Are you already in Tokyo and still looking for a way to get connected? It doesn’t take long to realize just how important having reliable Internet is for foreign visitors in Japan’s busiest city, from essential travel apps to staying in touch with friends. The easiest way to stay connected during your trip is to carry a reliable WiFi or 4G signal with you, but where can you get one? Keep reading to learn more about your options and how to get your hands on a Tokyo SIM card or Pocket WiFi!
Have you ever experienced taking a bath facing to strangers? Have you ever taken a bath outside? If both or either of your answers are no, you might feel embarrassing about soaking in a public bathtub when a person next to you is an unfamiliar dude or girl. However, it is not really unusual for Japanese people to go to a public bath.
Traditionally, Japanese people love to go to hot springs, or onsen. This is true for not only humans. Even monkeys in Japan love an onsen!
For geographical reasons, there are thousands of onsen spots throughout the country. If you live in or come to Japan, you may want to visit at least one of the spots, but at the same time, you may have no idea about where to go. This article introduces things to know about Japanese onsen, focusing on,
Organic and health food options are becoming more prevalent in Japan, but they can often be difficult to find if you don’t know what you are looking for. [Read more…]
Japan is very much still a cash based society. You will find that many restaurants, retailers and taxis will not accept credit card as a form of payment. It is always advised to carry cash with you. Using large notes, even for small transactions does not seem to be a problem at most retailers, so it is vital to exchange your currency while in Tokyo. In regard to the safety of carrying money in Japan, not to fear; Tokyo is one of the safest cities in the world so you don’t need to be concerned about carrying large amounts of cash on you. [Read more…]
Tokyo is so well connected by its public transport network that needing a taxi is not very common for most people. However it is sometimes a necessity, especially when the trains have stopped running after midnight or when in a great hurry to get somewhere. [Read more…]
What do you know about Osaka? How far is it from Tokyo? How are people in Osaka like?
I was born in Osaka, so, naturally this place always gives me a feeling of intimacy and warmth. Though I have moved to another prefecture in Japan as well as the United States, Osaka still is my favorite place to be. While Yokohama is a larger city in terms of population, I would say that Osaka is still the second capital of Japan. However, it is definitely the biggest city in Western Japan.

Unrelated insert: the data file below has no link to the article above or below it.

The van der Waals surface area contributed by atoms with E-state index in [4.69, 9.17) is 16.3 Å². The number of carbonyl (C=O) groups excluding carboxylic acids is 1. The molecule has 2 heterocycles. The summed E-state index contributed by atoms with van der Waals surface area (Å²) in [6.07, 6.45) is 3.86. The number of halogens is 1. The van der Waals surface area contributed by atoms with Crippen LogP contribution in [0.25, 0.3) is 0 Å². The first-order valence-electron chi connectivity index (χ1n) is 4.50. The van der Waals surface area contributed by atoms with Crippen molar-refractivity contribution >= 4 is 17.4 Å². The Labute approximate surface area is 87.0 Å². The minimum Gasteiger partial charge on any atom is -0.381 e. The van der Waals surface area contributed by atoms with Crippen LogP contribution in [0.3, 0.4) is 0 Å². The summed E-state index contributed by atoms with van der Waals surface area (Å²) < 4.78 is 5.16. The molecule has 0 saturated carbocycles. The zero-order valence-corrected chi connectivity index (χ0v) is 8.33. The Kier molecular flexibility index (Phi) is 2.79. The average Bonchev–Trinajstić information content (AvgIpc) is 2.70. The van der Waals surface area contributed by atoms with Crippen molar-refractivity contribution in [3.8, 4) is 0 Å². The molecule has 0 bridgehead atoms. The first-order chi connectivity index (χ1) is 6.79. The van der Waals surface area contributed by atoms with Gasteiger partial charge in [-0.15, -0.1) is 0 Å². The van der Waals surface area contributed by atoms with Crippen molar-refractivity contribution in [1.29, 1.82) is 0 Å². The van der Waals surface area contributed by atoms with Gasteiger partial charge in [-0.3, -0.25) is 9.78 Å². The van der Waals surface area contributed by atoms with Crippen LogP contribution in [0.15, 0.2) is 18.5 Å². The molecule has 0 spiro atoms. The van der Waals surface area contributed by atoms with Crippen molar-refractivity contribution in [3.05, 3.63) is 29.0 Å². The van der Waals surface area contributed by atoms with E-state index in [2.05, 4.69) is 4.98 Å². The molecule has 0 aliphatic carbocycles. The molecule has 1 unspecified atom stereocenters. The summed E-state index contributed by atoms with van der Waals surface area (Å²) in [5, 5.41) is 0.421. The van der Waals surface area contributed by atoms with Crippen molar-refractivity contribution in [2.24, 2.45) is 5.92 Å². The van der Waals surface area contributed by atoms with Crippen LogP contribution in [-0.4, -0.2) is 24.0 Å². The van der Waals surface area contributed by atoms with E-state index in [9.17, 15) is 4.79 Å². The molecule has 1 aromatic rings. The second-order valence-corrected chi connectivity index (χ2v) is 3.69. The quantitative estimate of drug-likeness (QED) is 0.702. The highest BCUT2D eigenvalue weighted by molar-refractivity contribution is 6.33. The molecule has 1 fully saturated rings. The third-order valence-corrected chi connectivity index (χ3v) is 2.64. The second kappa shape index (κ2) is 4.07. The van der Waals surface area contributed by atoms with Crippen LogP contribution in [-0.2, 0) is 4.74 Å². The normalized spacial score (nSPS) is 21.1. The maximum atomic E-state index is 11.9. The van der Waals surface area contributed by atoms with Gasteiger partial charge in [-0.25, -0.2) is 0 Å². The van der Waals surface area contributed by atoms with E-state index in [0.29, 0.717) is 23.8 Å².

Osaka has many particular characteristics that distinguish them from the rest parts of Japan (Tokyo, Hokkaido, and Kyushu.) It is preferable to know and understand them for those who are planning to visit Osaka in the future.
Are you ready for your journey to Osaka? Let’s discover it!
Tokyo is the largest metropolitan area in the world, with over 31 million people, and with a population density above 6,000 persons per square kilometer, it is also one of the most dense urban areas within developed countries. Needless to say, driving a car in Tokyo is not such a great way to get from A to B.
The train system in Tokyo is a living network of multiple lines owned by multiple companies, enthusiastic station attendants and dedicated conductors that operate on complex schedule where being late is not an option, and of course, the lifeblood of Tokyo; the seemingly endless sea of people.
At almost any given time or place in major cities such as Tokyo and Osaka, you will be able to see the bright glow of a sign indicating the presence of a convenience store. Even in more rural and suburban areas, the distinct glow of the konbini can be seen more frequently than one would imagine.
These localized shops cater to an incredible amount of people on a daily basis, and become local spots for many to relax after work or pick up some groceries before they return home. Even if you are simply traveling to Japan for a short time, convenience stores can save you if you find yourself in a bit of trouble. [Read more…]
Japan is one of the most beautiful, exciting, and rewarding places to ride a motorcycle. Scenic mountain roads are around almost every corner, the roads are wonderfully maintained and vary from being just a few feet wide in some back alleys to multiple lane highways that stretch across the entirety of the nation. Although this experience is one of the best a biker can undertake, the process of obtaining a bike and legally riding it is difficult at best. Use this guide to better understand how to buy a new or used motorcycle, or simply rent a bike!
Think about a situation below.
Your Boss: Are you ready for exchanging business cards in Japan?
You: Well, I don’t have any…
In the United States, shaking hands is one of the most significant actions when you meet new people besides saying hello and introducing yourself. Needless to say, greeting is inevitable for building good relationships in any business settings. However, there are cultural differences in social etiquette depending on countries. In Japanese society, it is fundamentally important for business people to exchange their business cards, or meishi. Business cards are like their faces in Japan.